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How much muscle mass can be built up in a month?

Bicep curls, pull-ups and exercises on various fitness machines all have one thing in common – they build muscle mass. There are more than enough reasons to go to the gym. A well-trained body not only looks good, it also aids health and performance in all phases of life. For some, building up muscle mass does not happen quickly enough, so the question often arises as to what expectations are realistic.

If a muscle is put under more pressure than usual, it adapts to the new situation over time. Muscle hypertrophy occurs in response to the increased strain. As a result, more proteins are stored in the muscle fibres and the quantity of sarcomeres increases. Sarcomeres are the molecular functional units of the muscle without which muscle contraction would not be possible. If their number increases, the volume of muscle fibres rises, which increases their cross-section, and the entire muscle gains mass.

However, as soon as the strain on the muscle decreases, the body soon reduces the unused muscle mass once again. This dynamic process of building up and losing muscle mass serves as an efficient use of resources. On the one hand, this allows the muscles to adapt to the requirements. On the other, it prevents energy from being lost to unused capacity.

How quickly a person builds up muscle depends on a number of different factors. First of all, physical activity is the most important stimulus for growth. Muscle hypertrophy only occurs if muscle is exercised regularly. Besides training, nutrition plays a key role. Optimal muscle growth can only be achieved with sufficient energy and protein intake. A negative energy balance is counterproductive, as the body breaks down muscle during periods of deficit and thus mobilises energy reserves. Likewise, an adequate supply of proteins is also a key factor. Whereas an untrained adult needs about 0.8 g of protein per kilo of body weight per day, the daily requirement can more than double with regular training. Apart from training and nutrition, genes also determine how quickly muscles can be built up.

Under normal conditions, muscle gain can range from a few hundred grammes to about one kilo per month. However, due to large individual differences, success can vary significantly even under comparable conditions. As a rule, high growth rates can be achieved at the beginning, while the momentum decreases over time. The more advanced the muscle build-up, the more complex further growth becomes.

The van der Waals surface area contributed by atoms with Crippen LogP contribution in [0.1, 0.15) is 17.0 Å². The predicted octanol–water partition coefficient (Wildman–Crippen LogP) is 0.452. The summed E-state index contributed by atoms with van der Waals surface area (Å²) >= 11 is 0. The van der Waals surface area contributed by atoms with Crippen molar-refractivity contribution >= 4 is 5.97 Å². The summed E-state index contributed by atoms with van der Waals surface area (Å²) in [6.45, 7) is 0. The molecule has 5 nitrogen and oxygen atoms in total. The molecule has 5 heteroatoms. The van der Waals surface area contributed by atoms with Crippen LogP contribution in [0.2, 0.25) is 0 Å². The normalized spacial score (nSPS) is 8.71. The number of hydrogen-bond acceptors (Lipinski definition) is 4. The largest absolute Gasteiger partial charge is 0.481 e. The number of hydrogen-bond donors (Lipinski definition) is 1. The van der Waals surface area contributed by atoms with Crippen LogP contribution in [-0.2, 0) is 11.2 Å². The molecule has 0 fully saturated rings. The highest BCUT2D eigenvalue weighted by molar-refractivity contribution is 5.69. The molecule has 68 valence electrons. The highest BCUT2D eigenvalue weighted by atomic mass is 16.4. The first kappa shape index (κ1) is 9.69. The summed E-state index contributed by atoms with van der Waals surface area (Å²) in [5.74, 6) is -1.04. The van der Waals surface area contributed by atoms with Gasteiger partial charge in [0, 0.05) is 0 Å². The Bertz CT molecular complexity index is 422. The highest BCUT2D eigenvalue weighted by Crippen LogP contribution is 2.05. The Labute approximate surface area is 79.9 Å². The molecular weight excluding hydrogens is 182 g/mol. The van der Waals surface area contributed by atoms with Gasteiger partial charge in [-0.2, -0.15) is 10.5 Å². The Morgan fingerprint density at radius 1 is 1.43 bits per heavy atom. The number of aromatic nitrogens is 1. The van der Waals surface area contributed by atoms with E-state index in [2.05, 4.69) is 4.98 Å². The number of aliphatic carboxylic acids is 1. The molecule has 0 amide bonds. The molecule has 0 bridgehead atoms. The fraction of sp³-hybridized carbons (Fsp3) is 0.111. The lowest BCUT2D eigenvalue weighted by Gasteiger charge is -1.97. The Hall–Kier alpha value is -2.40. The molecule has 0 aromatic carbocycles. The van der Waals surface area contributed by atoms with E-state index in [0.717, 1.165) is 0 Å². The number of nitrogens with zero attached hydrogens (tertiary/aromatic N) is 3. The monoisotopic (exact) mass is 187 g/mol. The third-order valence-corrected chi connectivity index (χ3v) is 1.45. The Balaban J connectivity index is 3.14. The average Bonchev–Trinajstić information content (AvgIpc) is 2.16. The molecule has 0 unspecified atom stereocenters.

Those who train regularly want to see progress. On the one hand, the physical performance and the increase in strength can be measured. However, this does not allow us to draw unrestricted conclusions about muscle mass. Even weight is an inaccurate parameter as it does not say anything about whether fat mass and muscle mass are lost or gained. Weight gain through regular training does not automatically indicate muscle gain. With the wrong diet and an overall positive energy balance, the increased weight could be due to an increase in fatty tissue. Furthermore, weight is subject to measurable fluctuations depending on hydration status.

A simple and reliable method for measuring muscle mass is the bioelectric impedance analysis with the  seca mBCA . It analyses the body composition in just a few seconds and precisely measures fat and muscle mass as well as body water. Conclusions can be drawn from this information about training and nutritional state. The build-up of muscle mass can be monitored in a targeted manner by means of regular follow-up examinations.

However, the scope of application of the seca mBCA goes beyond merely documenting training successes. Making training progress visible not only increases motivation but also provides important information for evaluating and optimising training and nutrition, making the seca mBCA a useful tool for supporting targeted muscle building.

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